Ground Broken for Wade House Building Project
A groundbreaking ceremony on Tuesday, November 8, marked the official beginning of construction of a new 38,000-square-foot Visitor Center and Wesley W. Jung Carriage Museum at Wade House historic site in Greenbush. The new year-round facility, owned and operated by the Society, will overlook Highway 23, the busy Sheboygan County thoroughfare, midway between Sheboygan and Fond du Lac. The architectural rendering seen here shows what the building will look like from the southwest.
Those breaking ground for the new building were: Wisconsin Governor Scott Walker; Kohler Co. Chairman and Chief Executive Officer Herbert Kohler Jr., whose mother was the driving force behind saving and restoring Wade House in the early 1950s; Ellsworth Brown, The Ruth and Hartley Barker Director of the Wisconsin Historical Society; President-Elect of the Society's Board of Curators Conrad Goodkind; Wisconsin Historical Foundation President David Stoeffel; Wade House Site Director David Simmons; Sheboygan County Board of Supervisors Chairman Mike Vandersteen; Del Wilson of Uihlein-Wilson Architects of Milwaukee, the project's architectural firm; and Terry Owens, superintendent of C.D. Smith Construction of Fond du Lac, general contractor for the project.
Project Expected to Create Jobs and Boost Tourism
The Society has worked with Uihlein-Wilson Architects since March 2010 to design a facility that will represent the principal element of a new master plan that will guide development of the site in coming years. The project will create jobs through construction contracts, with additional benefits accruing locally during construction. Every budgeted dollar in new state building projects benefits the local economy by more than double that amount, according to the Associated General Contractors of Wisconsin. Due to building's greater visibility from Highway 23, year-round operations and other factors, Society officials anticipate that total attendance at Wade House will increase by nearly 20 percent.
'A True Public-Private Partnership'
A public-private partnership between the state of Wisconsin and generous benefactors is funding the $12.1 million building project. Additional costs for new wagons for horse-drawn wagon rides, signage and marketing bring the total project cost to $13.8 million, with 45 percent of the total cost paid for by private individuals and foundations, including the Kohler Trust for Preservation and the Mark Jung Family.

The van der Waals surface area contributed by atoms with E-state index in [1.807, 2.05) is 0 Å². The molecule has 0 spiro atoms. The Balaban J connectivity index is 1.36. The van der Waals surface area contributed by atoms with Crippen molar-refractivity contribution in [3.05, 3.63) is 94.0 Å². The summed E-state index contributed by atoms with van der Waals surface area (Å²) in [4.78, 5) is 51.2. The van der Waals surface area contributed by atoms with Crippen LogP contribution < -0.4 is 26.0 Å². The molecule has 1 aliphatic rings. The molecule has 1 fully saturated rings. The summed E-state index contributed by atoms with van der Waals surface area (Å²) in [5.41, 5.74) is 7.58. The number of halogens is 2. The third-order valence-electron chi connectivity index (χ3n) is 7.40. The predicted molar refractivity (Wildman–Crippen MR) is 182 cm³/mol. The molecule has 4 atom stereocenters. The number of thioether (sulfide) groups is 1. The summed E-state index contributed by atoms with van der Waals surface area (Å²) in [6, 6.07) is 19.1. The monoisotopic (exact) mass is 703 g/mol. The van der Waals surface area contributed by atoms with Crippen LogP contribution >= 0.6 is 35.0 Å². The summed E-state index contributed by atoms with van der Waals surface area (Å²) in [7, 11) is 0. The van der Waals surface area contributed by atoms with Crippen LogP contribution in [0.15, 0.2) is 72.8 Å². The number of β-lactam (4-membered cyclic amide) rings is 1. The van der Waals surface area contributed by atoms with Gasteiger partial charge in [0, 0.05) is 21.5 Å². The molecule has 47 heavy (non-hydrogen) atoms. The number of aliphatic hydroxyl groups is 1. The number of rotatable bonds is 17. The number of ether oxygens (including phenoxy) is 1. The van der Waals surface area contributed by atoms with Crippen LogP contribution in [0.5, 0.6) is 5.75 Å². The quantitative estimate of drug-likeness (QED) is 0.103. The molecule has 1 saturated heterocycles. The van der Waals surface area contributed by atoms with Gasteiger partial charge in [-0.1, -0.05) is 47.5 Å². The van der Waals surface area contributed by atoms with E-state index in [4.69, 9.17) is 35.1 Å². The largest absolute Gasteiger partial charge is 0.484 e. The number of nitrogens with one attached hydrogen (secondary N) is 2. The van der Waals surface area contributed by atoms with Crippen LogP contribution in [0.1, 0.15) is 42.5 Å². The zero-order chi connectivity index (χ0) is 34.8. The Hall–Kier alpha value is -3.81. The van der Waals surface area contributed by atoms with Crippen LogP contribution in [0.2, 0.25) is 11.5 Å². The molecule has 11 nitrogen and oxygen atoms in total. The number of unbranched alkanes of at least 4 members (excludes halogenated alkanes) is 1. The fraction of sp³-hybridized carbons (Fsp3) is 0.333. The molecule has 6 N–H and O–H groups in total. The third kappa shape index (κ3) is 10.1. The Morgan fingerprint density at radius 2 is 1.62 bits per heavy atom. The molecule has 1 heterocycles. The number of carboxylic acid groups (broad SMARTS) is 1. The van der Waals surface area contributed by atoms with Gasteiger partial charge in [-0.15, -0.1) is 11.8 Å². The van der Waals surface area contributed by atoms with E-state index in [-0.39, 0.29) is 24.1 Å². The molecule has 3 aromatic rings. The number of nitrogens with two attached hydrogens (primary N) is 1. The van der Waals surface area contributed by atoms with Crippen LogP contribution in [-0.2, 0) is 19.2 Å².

The state Legislature appropriated $6.5 million through the sale of general purpose revenue bonds to private investors, with the state's share of funding included as part of the 2009-11 capital budget. Another $800,000 in funding comes from a competitive federally funded Transportation Enhancement grant program administered by the state Department of Transportation. A special state fund for financing geothermal heating and cooling added another $150,000 to the mix.
The project is one of the major initiatives in the $77 million fundraising campaign, Forward! The Campaign for the Wisconsin Historical Society.
"I'd like to thank the Wisconsin Historical Society for implementing its aggressive Forward! Campaign and demonstrating leadership in advancing a project like this," said Governor Walker. "This really is a true public-private partnership. Today is not just about a groundbreaking, but it is about remembering the things that our ancestors did and how we can learn and understand more about Wisconsin's history to positively move our State forward."
More Project Details
The project will employ environmentally conscious building standards and practices that will allow it to meet the U.S. Green Building Council's Leadership in Energy and Environmental Design (LEED) silver status standards.
The new Visitor Center will include a multi-tiered orientation to the historic site and its themes; a large room for public and private functions; a classroom that will accommodate a variety of programs for school children and adult learners alike; and a museum store, café, ticketing and restrooms.
The Wesley W. Jung Carriage Museum will bring the compelling stories within the world of horse-drawn transportation to life in vignette settings, interactive exhibits and hands-on experiences within a space environmentally designed to showcase these treasures for generations to come. The entire complex will transform the visitor experience, offering a new portal to the site from which visitors will board a horse-drawn wagon, travel through the woods and over the Mullet River, seemingly back in time, to the core of the historic site.
Completion of the project is expected in time for a grand opening on June 6, 2013, 60 years to the day after the historic site's original dedication in 1953. Once the project is complete, the Society expects the improved amenities and more rewarding visitor experience to increase attendance and earned revenue for Wade House by expanding the audience, increasing repeat visitation and maximizing the historic site's educational potential.
:: Posted November 10, 2011